Monday, 23 November 2015

Deep Sequencing: Hostile Babylon

Or a look at depictions of violence in East of West. Vol. 4
by Jonathan Hickman, Nick Dragotta, Frank Martin, Rus Wooton; Image Comics

I think violence is seldom portrayed in truly visceral, satisfying ways in most media. In comics, I find depictions of violence tend to be mitigated, rendered down to a palatable, symbolic state that conveys that injuries and pain are happening in a story sense without the felt-in-the-guts-horror of the violence being depicted. A lot of this, I think, comes from the tamed down nature of most depictions: a lot of violence in comics reflects that weird videogame/movie/TV language where consequences are cartoonishly minimized. (In a way that I find endlessly messed up when I actually think about it. Selling, like, gun violence as commonplace or where victims of gunshot wounds basically walk it off as opposed to being irrevocably damaged is super fucked up.) So I always find it interesting when comics find a way to depict violence in a way that captures the sheer awfulness of it.

Generally, I find most effective depictions of violence use two general strategies. The first is that they make heavy use of eye-guiding and layout to build a significant element of velocity into the artwork, making every action kinetic and maximizing every impact. The second is that they portray realistic violence: realistically drawn people are injured in the horrible ways that real people would be if stabbed, or bludgeoned, or shot. It's authentic and traumatic in a way that more sterilized depictions just aren't. A great example of a kinetic, realistic, and horrible depiction of violence was in the Ellis/Shavley/Bellaire run of Moon Knight.

What is interesting about East of West is that it uses a very different approach to depicting visceral violence that is pretty interesting.

There will be *SPOILERS* for East of West Vol. 4 below.

The context for the next sequence has to do with Babylon, the son of Death, who is the harbinger of the end times. Or, at least the fated harbinger of the End Times. Right now, Babylon is just a generally innocent child, raised by an AI in seclusion who is being manipulated by pro-apocolypse forces into growing up to end the world. In the course of Volume 4, his AI "balloon" is reprogrammed to push young Babylon into choosing to do violent, evil things in an effort to catalyze his development into a monster.

What I find so interesting about this effective sequence of violence, where Babylon is driven to kill a herd of wild pigs, is how it uses omission to create a visceral portrayal of violence. Rather than show snapshots of Babylon murdering the pigs, this sequence uses shadows and splatters to hint at the violence being done. This allows the reader's imagination to fill in whatever grisly moments of violence they picture occurring, which I find a weirdly effective choice. Part of this is the size of an imagination compared to the size of a page: the reader can picture more events, more moments of graphic violence than there is space in the page to show. Similarly, by not showing the actual events, the creators leave an ambiguity that allows the reader to picture an endless spectrum of depravity. It's a really cool use of the reader/creator/comic relationship to encode extra meaning and to use minimalist storytelling to make a really visceral moment.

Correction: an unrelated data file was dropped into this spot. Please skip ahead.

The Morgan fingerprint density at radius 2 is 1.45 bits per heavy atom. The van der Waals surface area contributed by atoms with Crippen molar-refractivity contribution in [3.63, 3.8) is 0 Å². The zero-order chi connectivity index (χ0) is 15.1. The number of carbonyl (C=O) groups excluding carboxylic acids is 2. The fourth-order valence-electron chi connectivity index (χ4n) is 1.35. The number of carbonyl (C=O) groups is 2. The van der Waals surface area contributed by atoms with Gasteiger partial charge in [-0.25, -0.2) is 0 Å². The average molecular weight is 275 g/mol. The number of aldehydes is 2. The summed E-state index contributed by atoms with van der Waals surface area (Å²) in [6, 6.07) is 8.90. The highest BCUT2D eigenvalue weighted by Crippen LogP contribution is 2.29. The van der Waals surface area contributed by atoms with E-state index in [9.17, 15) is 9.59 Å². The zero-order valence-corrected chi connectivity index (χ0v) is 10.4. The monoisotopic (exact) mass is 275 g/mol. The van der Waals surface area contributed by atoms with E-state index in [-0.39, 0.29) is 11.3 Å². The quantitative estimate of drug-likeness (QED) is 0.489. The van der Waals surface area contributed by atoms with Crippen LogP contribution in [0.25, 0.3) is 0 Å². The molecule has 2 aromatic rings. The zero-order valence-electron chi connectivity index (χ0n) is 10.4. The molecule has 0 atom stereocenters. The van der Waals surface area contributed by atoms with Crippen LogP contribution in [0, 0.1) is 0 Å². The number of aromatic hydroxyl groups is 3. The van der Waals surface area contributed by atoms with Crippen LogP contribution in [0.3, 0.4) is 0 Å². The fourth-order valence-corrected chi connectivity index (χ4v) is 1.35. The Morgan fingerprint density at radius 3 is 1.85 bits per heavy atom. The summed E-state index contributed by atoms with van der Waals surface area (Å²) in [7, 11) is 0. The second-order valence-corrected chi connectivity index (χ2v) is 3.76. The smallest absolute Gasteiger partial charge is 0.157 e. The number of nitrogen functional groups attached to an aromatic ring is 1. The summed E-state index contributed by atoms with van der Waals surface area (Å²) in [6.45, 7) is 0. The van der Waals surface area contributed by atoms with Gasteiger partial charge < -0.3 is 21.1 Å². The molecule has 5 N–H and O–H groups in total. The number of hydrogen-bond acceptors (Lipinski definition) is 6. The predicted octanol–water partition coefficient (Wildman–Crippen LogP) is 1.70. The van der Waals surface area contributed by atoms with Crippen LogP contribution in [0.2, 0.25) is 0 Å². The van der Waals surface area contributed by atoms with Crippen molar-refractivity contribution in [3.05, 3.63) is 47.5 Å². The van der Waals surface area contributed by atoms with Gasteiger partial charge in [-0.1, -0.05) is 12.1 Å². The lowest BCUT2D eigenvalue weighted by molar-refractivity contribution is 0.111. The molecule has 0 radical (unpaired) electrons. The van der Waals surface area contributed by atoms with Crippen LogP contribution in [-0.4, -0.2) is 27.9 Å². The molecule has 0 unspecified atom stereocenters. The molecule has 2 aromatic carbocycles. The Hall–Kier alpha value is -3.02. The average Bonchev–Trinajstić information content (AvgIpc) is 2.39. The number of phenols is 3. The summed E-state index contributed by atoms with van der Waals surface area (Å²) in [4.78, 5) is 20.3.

Another aspect of this choice that I find interesting is even a bit more meta. By inviting the reader to envision the horrible things Babylon is doing to his victims, the comic is essentially making the reader choose to kill the pigs in their imagination. It's putting us in the characters place, putting us ideologically through the same process as Babylon, and making us complicit in his acts of violence. It's a really effective, transgressive bit of comics.

Of course, despite the apparent simplicity of the sequence, this bit of comics is filled with some really astute bits of layout and tracking to make the page kinetic and exciting. The central tool being used throughout this sequence is tangent lines (or honestly, I've always thought of them as "speed lines", but I have no idea if that is a term of art... but screw it, let's call them speed lines). Anyway, these speed lines, give every panel a sense of motion and an orientation of that motion. This makes every stab and slash, bloody splatter and splash, feel dynamic and in motion which substantially increases the drama of the sequence. It is also significant how the vectors of the action clash with each other and work against much of the eye tracking in the page giving each action a brutality and sense of chaos that wonderfully feeds into the ambiguity of the panels. Which I think is the true magic here: the exciting and dramatic storytelling creates a sense of danger and violence that allows the ambiguity to drive the reader into manufacturing a truly horrific episode of violence. 

Another aspect of this sequence that I think is kind of cool has to do with the character design of Babylon. When the sequence starts, an innocent Babylon is dresses in his all-white outfit. However, after enacting his slaughter of the pig herd, Babylon becomes covered in blood and gore, which shows prominently on his white garb. This works as a wonderful visual metaphor for the corruption that Babylon is undergoing in this sequence. It's a seemingly small choice, but it evocatively depicts the evolving status of the character.


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